This movement in the Calathea plant is known as nyctinasty. Even the Maranta leuconeura plants fold up their leaves. Both these plants are known as prayer plants because they go through this nyctinastic behavior.
The timing of Calathea leaves movement depends upon the movement of sunlight.
When the sun rises, the leaves start their movements, and the moment the sunsets and sunlight disappears, the leaves start folding up. It is a dramatic and unique feature found in all Prayer plants.
Calathea generally opens up in the morning 20-30 minutes after the morning sunlight hits them. They will start folding up gradually when the light starts fading from the afternoon.
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How does Calathea move and close up?
Calathea is supposed to have a unique organ known as the pulvinus. It is a tube with thin-walled cells through which water can be quickly be taken up or released. It enables the leaves to swell and shrink dramatically.
These organs are to be found in the Calathea leaf base. You cannot spot them easily, though.
When this pulvinus organ holds a good amount of water, you can identify the organ while seeing the thickening of stems under the leaves.
This Nyctinasty behavior differs for some plants that change and adjust their positions by facing the sun. This movement is known as Phototropism.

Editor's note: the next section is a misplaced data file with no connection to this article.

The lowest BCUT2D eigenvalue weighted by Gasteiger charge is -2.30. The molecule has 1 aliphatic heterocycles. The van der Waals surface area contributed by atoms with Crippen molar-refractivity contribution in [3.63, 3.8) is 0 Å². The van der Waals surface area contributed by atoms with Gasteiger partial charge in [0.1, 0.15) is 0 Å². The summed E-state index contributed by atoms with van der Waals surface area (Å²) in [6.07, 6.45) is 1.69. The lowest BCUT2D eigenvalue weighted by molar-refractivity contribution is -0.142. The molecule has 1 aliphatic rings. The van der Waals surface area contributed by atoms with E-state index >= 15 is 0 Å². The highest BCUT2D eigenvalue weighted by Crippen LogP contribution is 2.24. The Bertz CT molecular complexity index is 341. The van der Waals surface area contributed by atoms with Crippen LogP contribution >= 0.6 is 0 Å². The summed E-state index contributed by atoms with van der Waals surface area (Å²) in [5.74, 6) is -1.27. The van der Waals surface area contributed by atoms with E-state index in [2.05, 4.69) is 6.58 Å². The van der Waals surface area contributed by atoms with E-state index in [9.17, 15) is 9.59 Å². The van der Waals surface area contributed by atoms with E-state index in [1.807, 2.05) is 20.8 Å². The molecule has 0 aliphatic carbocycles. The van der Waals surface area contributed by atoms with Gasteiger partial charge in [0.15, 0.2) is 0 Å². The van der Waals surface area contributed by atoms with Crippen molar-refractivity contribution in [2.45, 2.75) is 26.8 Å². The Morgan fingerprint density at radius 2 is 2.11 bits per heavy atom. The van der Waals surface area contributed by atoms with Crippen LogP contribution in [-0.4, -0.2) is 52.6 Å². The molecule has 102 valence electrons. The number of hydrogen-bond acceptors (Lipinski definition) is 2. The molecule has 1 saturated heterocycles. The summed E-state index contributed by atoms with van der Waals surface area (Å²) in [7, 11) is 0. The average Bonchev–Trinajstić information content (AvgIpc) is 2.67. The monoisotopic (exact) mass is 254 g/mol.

It happens when the growth rate of the cells is quite different on the opposite side of the plants. The shady portion of the stem will grow faster and curve towards sunlight.
Calathea’s movement depends more upon the light’s intensity than direction.
The organ present in Calathea stems does not tilt much towards the sun as Calatheas do not enjoy the direct sun. It moves based on the light’s intensity.
Why does Calathea move and close up?
The reason behind Calathea spreading out during the day and closing up during the night is debatable and quite the subject of argument and discussion.
Some convincing theories behind this movement can be:
- Proper regulation of temperature: When the leaves close at night, the plant’s exposed regions close, which helps the plant lose heat during cold nights.
- Controls moisture: The closing up of the leaves vertically during the night promotes dripping water drops and water vapor downwards towards the roots. It allows the plant to receive a little more water. This further decreases the risk of fungus infestation due to wet leaves.